Age and Glaucoma
Understanding the molecular effects of aging with a new model of glaucoma
Sarah Healey | | 2 min read | News
Although glaucoma is complex and affected by several risk factors, including IOP, family history, and high myopia, age is the most predictive factor. Despite this, the molecular impact of aging on the eye remains limited.
Now, researchers at the University of California have developed a new stress-induced aging mouse model to better understand glaucoma progression (1). The team believes their model offers advantages over previous animal models that do not recapitulate all aspects of glaucoma; for instance, some laboratories focus on developing animal models of chronic IOP elevation whereas others use mice who developed natural mutations. The new model allows researchers to capture the specific time span of molecular changes caused by glaucomatous stress and thus provide a clearer picture of how age and stress directly impact the eye.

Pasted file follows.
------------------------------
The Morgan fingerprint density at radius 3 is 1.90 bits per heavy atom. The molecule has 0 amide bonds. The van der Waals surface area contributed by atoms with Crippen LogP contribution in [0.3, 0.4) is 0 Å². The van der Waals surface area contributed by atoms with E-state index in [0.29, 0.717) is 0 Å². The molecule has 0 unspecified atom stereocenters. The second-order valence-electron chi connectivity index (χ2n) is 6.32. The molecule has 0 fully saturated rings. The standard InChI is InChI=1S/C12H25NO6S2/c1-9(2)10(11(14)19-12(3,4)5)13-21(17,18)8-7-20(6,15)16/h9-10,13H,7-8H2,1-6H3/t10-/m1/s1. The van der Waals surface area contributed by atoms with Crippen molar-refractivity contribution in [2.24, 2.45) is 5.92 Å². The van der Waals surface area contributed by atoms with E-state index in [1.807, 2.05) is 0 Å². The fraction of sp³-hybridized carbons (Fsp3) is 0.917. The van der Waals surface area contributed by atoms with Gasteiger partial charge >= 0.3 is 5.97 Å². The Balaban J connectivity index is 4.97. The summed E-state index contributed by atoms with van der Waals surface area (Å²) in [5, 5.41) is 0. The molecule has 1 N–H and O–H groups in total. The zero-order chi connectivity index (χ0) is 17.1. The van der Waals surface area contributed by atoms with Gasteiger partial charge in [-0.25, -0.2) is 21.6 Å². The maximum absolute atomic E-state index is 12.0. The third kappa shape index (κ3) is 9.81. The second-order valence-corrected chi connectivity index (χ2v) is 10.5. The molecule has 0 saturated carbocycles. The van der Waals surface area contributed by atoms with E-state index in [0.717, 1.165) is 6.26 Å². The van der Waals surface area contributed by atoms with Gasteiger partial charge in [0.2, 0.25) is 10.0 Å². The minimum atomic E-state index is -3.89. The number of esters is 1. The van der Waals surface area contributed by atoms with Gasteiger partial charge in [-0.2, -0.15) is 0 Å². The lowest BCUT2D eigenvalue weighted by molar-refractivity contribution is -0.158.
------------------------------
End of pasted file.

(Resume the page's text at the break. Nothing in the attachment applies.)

Most significantly, the team found that susceptibility to stress is pre-conditioned epigenetically and adapts with age. The researchers also noted that the pathways activated upon exposure to IOP elevation included increased inflammation and cell death, as well as the degradation of extracellular matrix integrity. Moreover, when primed with previous instances of mild IOP elevation, strong stress responses were induced in young tissue upon mild hypertension. Finally, the molecular mechanism of aging was shown to be regulated at the level of chromatin modification, meaning that the rate of aging may be modifiable using drug-affecting enzymes involved in chromatin modifications.
The research team says that the multifaceted results highlight the importance of early diagnosis for managing glaucoma. And outside of glaucoma, the study also suggests a potential use of the retina as a model system for studying molecular and functional changes in aging and neurodegeneration.
- Q Xu et al., “Stress induced aging in mouse eye,” Aging Cell, [Online ahead of print] (2022). PMID: 36397653.